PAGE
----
Japan, China Defense Ministers Meet for First Time in 3 Years
(Bloomberg) -- The Defense Ministers of China and Japan met for the first time in three years Friday, the Japanese Ministry of Defense said, days ahead of the first bilateral visit by a Japanese prime minister to China in seven years.
Japanese Defense Minister Takeshi Iwaya told his Chinese counterpart Wei Fenghe in a meeting in Singapore that Japan could not accept one-sided attempts to change the status quo in the South China Sea, the Nikkei newspaper reported. Wei responded that there was no threat to freedom of navigation, the paper said, citing a Japanese government source.
Both ministers agreed on the need to swiftly set up a hot line as part of measures to avoid any unintended clash between the two countries’ armed forces, the ministry said on its website. They also agreed to bolster military exchanges.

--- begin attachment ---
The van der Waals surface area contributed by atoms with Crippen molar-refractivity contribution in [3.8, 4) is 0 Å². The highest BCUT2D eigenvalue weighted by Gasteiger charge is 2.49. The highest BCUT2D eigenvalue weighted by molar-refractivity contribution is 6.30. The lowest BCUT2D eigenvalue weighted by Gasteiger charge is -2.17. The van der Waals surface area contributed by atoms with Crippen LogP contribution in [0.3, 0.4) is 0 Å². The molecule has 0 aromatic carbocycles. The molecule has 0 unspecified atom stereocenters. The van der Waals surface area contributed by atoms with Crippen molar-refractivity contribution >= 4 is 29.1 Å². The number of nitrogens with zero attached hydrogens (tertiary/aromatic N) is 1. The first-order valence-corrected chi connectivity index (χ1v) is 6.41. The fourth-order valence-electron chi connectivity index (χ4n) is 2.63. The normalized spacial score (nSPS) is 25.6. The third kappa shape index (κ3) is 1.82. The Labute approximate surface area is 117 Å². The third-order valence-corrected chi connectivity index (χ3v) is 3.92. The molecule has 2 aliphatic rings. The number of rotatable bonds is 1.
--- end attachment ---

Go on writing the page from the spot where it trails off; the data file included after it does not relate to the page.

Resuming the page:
Japanese Prime Minister Shinzo Abe is set to travel to China from Oct. 25-27 in a visit timed to mark the 40th anniversary of a peace and friendship treaty between the two countries, and is seeking to have President Xi Jinping visit Japan next year. The trip is the latest sign that ties are recovering from a 2012 crisis sparked by an East China Sea territorial dispute.
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